Some predictors were reported to be related to the response to enzalutamide (Enza) and abiraterone (Abi), such as the presence of AR splicing variants, early prostate-specific antigen (PSA) response, neutrophil-to-lymphocyte ratio (NLR), the presence of visceral metastases, and so on [10]. However, no definitive guideline to help determine which of the two drugs should be used has yet been established. Furthermore, a significant survival benefit was clinically identified in patients with high-volume castration-sensitive prostate cancer (CSPC) treated with ADT in combination with docetaxel in the CHAARTED and STAMPEDE trials [11,12,13,14], while the LATTITUDE and STAMPEDE trials indicated a significant survival advantage in patients with high-volume CSPC treated with ADT plus abiraterone [15,16]. The sequences of AR-targeted drugs and chemotherapeutic agents remain controversial. Therefore, it is of primary importance to establish useful prognostic factors to guide treatment strategies for individual CRPC patients.
Although a series of studies indicated the clinical significance of TST level and response to ADT, limited evidence exists related to TST and response to novel AR-targeted drugs. Classically, low TST related to favorable prognosis in patients received vintage ADT [3,4]. However, a recent study indicated a clinical advantage of high TST in patients who received Abi [17]. Furthermore, the prognostic significance of TST in patients who received Enza remains to be investigated.
Here, we studied the association between TST level and response to novel AR-targeted drugs. The present findings may thus help to determine the optimal treatment strategies for CRPC patients.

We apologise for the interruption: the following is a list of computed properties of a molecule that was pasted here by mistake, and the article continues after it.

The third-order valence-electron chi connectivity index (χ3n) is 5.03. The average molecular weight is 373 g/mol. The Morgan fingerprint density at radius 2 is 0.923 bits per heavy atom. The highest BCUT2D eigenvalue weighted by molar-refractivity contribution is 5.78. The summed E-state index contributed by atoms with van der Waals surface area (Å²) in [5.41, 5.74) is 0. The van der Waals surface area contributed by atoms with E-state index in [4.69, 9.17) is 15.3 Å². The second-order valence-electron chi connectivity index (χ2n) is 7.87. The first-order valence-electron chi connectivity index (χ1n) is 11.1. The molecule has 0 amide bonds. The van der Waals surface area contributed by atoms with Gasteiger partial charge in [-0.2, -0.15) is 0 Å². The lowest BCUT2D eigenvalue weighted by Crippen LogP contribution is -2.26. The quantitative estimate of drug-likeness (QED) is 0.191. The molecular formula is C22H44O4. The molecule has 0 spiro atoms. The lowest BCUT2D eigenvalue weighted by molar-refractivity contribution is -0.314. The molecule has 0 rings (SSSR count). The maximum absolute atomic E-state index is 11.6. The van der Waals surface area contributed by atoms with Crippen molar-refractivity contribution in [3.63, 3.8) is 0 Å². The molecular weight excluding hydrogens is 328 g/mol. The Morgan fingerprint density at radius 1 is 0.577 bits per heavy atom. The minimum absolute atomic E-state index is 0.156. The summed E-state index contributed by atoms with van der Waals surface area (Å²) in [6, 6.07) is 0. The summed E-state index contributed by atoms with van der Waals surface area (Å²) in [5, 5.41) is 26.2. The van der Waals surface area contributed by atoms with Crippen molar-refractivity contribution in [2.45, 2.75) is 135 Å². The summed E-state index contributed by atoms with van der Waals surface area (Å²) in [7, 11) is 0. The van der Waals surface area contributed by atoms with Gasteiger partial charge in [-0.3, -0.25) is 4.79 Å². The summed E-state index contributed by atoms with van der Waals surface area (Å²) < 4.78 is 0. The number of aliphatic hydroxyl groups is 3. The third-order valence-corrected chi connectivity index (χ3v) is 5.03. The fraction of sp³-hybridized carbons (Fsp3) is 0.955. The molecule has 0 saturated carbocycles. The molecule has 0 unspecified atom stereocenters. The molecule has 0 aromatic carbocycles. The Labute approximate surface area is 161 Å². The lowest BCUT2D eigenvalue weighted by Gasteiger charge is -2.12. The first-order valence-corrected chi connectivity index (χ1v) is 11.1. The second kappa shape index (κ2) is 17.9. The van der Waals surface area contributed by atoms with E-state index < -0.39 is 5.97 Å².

2. Materials and Methods

2.1. Patient Selection and Clinical Variables

A total of 107 patients treated with Enza and/or Abi for prostate cancer at Chiba University Hospital and affiliated hospitals between 2014 and 2017 were retrospectively analyzed.
The TST was defined as the total TST. The prognostic values of the were level and other clinical factors were evaluated in association with PSA levels and progression-free survival (PFS). Patients treated with radiation as first-line therapy or radical prostatectomy, having a history of radiation to the pelvis, systemic chemotherapy, and use of 5 alpha-reductase inhibitors was not included.
Age, body mass index (BMI), first-line PFS (PFS of patients treated with first-line ADT with LH-RH analogue/antagonist and bicalutamide), site of metastasis, Gleason score, PSA at baseline, TST, nadir TST, and time-to-nadir TST were included as clinical factors. The Architect Testosterone II® device (Abbot Diagnostics, Lake Forest, IL, USA) was used to determine TST levels.

2.2. Definition of PSA Progression

PSA failure was defined according to the definition of The Prostate Cancer Clinical Trials Working Group 2 (PCWG2): a rising PSA, >2 ng/mL higher than the nadir; the rise has to be at least 25% over the nadir and has to be confirmed by a second PSA determination at least three weeks later. Also, the patient is required to have castrated levels of testosterone (<50 ng/dL).

2.3. Definition of High-Volume Tumor

A high-volume was defined as the presence of visceral metastases or ≥4 bone lesions with ≥1 beyond the vertebral bodies and pelvis, on the basis of a previous report [11].

2.4. Institutional Approval

This study was approved by the Institutional Review Board of Chiba University Hospital (approval number 2279).

2.5. Statistical Analysis

Univariate and multivariate Cox proportional models and the Kaplan–Meier method were used for statistical analyses. Factors with p < 0.05 in univariate analysis were included in multivariate analysis when assessing Cox proportional models. Welch’s t-test, Fisher test, and Wilcoxon’s signed rank test were used to assess the associations of TST and other clinical variables. Statistical computations were carried out using the JMP 13.0.0 software program (SAS Institute, Cary, NC, USA). Significance was set at p < 0.05.

3. Results